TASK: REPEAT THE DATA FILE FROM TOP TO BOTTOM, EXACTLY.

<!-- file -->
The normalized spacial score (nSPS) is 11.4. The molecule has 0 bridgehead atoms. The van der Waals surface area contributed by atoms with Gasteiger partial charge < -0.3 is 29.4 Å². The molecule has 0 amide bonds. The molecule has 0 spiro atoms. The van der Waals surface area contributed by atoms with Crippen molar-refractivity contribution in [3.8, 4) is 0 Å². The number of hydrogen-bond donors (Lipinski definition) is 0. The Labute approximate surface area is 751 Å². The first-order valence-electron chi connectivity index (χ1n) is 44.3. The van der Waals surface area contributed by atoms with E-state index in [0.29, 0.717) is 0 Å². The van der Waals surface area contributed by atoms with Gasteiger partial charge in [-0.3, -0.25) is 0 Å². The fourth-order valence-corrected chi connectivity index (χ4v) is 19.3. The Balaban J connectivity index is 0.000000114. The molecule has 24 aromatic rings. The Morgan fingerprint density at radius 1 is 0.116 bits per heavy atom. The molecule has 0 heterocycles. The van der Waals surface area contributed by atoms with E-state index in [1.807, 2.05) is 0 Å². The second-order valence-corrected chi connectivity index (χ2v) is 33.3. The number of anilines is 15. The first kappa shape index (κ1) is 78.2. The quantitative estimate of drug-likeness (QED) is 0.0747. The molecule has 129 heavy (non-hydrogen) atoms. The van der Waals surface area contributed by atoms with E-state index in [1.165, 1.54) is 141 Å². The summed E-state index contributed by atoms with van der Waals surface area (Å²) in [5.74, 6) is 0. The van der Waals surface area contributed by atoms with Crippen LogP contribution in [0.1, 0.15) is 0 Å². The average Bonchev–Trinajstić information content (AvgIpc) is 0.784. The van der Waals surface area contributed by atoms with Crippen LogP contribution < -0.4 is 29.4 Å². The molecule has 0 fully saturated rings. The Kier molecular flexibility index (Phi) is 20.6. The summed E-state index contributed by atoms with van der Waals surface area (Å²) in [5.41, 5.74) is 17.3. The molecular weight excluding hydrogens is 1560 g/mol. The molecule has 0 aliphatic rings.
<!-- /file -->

The normalized spacial score (nSPS) is 11.4. The molecule has 0 bridgehead atoms. The van der Waals surface area contributed by atoms with Gasteiger partial charge < -0.3 is 29.4 Å². The molecule has 0 amide bonds. The molecule has 0 spiro atoms. The van der Waals surface area contributed by atoms with Crippen molar-refractivity contribution in [3.8, 4) is 0 Å². The number of hydrogen-bond donors (Lipinski definition) is 0. The Labute approximate surface area is 751 Å². The first-order valence-electron chi connectivity index (χ1n) is 44.3. The van der Waals surface area contributed by atoms with E-state index in [0.29, 0.717) is 0 Å². The van der Waals surface area contributed by atoms with Gasteiger partial charge in [-0.3, -0.25) is 0 Å². The fourth-order valence-corrected chi connectivity index (χ4v) is 19.3. The Balaban J connectivity index is 0.000000114. The molecule has 24 aromatic rings. The Morgan fingerprint density at radius 1 is 0.116 bits per heavy atom. The molecule has 0 heterocycles. The van der Waals surface area contributed by atoms with E-state index in [1.807, 2.05) is 0 Å². The second-order valence-corrected chi connectivity index (χ2v) is 33.3. The number of anilines is 15. The first kappa shape index (κ1) is 78.2. The quantitative estimate of drug-likeness (QED) is 0.0747. The molecule has 129 heavy (non-hydrogen) atoms. The van der Waals surface area contributed by atoms with E-state index in [1.165, 1.54) is 141 Å². The summed E-state index contributed by atoms with van der Waals surface area (Å²) in [5.74, 6) is 0. The van der Waals surface area contributed by atoms with Crippen LogP contribution in [0.1, 0.15) is 0 Å². The average Bonchev–Trinajstić information content (AvgIpc) is 0.784. The van der Waals surface area contributed by atoms with Crippen LogP contribution < -0.4 is 29.4 Å². The molecule has 0 fully saturated rings. The Kier molecular flexibility index (Phi) is 20.6. The summed E-state index contributed by atoms with van der Waals surface area (Å²) in [5.41, 5.74) is 17.3. The molecular weight excluding hydrogens is 1560 g/mol. The molecule has 0 aliphatic rings.